Bridal shower etiquette for guests. A crash course!

Bridal Shower Etiquette

Bridal shower etiquette for guests. A crash course!

Now that Valentine’s Day has passed, chances are you know at least one happy couple that is newly engaged. It’s only a matter of time before the bridal shower invitations start arriving in the mail, giving you the opportunity to flex your social muscles. Whether you love bridal showers or hate them, you’re probably going to be expected to attend at least a couple. Need a crash course on bridal shower etiquette for guests? Here’s a quick guide to help you get through the party.

One Bride, So Many Showers

Many brides have multiple bridal showers with different guests; for example, she may have a shower with co-workers, one with close friends and one with family members. If you’re related to the bride or you’re in the wedding party, you may find yourself with invitations to two or more showers.

If you’re attending multiple showers for the same bride, you only need to bring a gift to the first shower. However, if you don’t want to show up empty-handed, consider taking a small bouquet of flowers, a handmade gift or some baked goodies.

Wedding Shower vs. Bridal Shower

Traditionally, showers are women-only events in which the groom may show up at the end to meet the guests and give a small gift to the bride. In recent years, however, co-ed showers have become more common, especially for couples that have opted for a destination wedding or an informal City Hall ceremony.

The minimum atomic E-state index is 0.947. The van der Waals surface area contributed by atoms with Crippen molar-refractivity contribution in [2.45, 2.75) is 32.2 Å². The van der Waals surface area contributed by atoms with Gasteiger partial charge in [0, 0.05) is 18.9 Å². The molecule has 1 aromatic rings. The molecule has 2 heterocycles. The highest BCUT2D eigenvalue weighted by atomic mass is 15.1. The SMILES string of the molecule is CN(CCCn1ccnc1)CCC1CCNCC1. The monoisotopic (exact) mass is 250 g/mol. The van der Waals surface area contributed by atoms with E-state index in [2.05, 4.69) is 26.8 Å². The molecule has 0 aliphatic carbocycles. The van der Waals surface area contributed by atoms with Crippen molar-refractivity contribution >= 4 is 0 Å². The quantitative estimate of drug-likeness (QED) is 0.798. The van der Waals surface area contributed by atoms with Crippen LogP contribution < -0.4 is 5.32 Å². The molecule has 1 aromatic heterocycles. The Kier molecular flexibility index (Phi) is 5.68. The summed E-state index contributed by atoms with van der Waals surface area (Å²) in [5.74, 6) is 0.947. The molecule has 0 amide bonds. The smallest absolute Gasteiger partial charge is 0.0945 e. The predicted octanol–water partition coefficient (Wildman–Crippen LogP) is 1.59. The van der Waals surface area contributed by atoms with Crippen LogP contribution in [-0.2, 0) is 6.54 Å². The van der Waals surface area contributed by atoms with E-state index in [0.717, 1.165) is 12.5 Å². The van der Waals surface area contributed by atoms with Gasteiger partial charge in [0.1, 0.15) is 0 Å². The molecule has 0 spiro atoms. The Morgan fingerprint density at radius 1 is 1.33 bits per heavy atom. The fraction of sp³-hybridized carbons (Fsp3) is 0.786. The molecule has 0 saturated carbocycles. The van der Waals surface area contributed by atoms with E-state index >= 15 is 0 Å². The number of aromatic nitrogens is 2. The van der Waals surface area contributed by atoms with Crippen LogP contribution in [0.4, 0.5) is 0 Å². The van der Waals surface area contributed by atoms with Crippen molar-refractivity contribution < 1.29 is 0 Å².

Generally speaking, a bridal shower is still attended exclusively by women with gifts given specifically to the bride. A wedding shower may include both men and women, and gifts are typically for the couple. Unfortunately, the two terms may be used interchangeably, which can be confusing for guests. As with any party, only those who are specifically invited should attend.

Gracefully Declining an Invitation

If you find yourself with a shower invitation for a day that you are unavailable, for a bride that you don’t know, or whose wedding you weren’t even invited to, it is completely acceptable to decline. Just be sure to acknowledge the invitation and RSVP properly.

A good rule of thumb is to send your RSVP in the way that you were asked. If the invitation was sent electronically, an email declining the invitation is perfectly acceptable. If you received an invitation in the mail, send your RSVP the same way. If you know the host or the bride well, consider going the extra mile by also calling and expressing your regret.

Choosing a Gift

Nearly every couple makes a wedding registry, which is helpful for cutting down on duplicate gifts and guiding the givers in choosing something that the couple needs or wants. However, remember that registry items are merely suggestions, not obligations. Deviating from the registry to purchase a thoughtful gift selected specifically for the couple is a great way to celebrate the new marriage. If you’re looking for a truly personal gift, check out the Soundwave Art selection of metal wall art, canvas, prints and acrylic blocks. A peek at the couple’s registry can guide you in choosing a color scheme or style that will match their décor, and then the gift can be customized with the message of your choice.

By following these bridal shower etiquette guidelines, you can be sure that you’re ready for the deluge of showers that may be coming your way.

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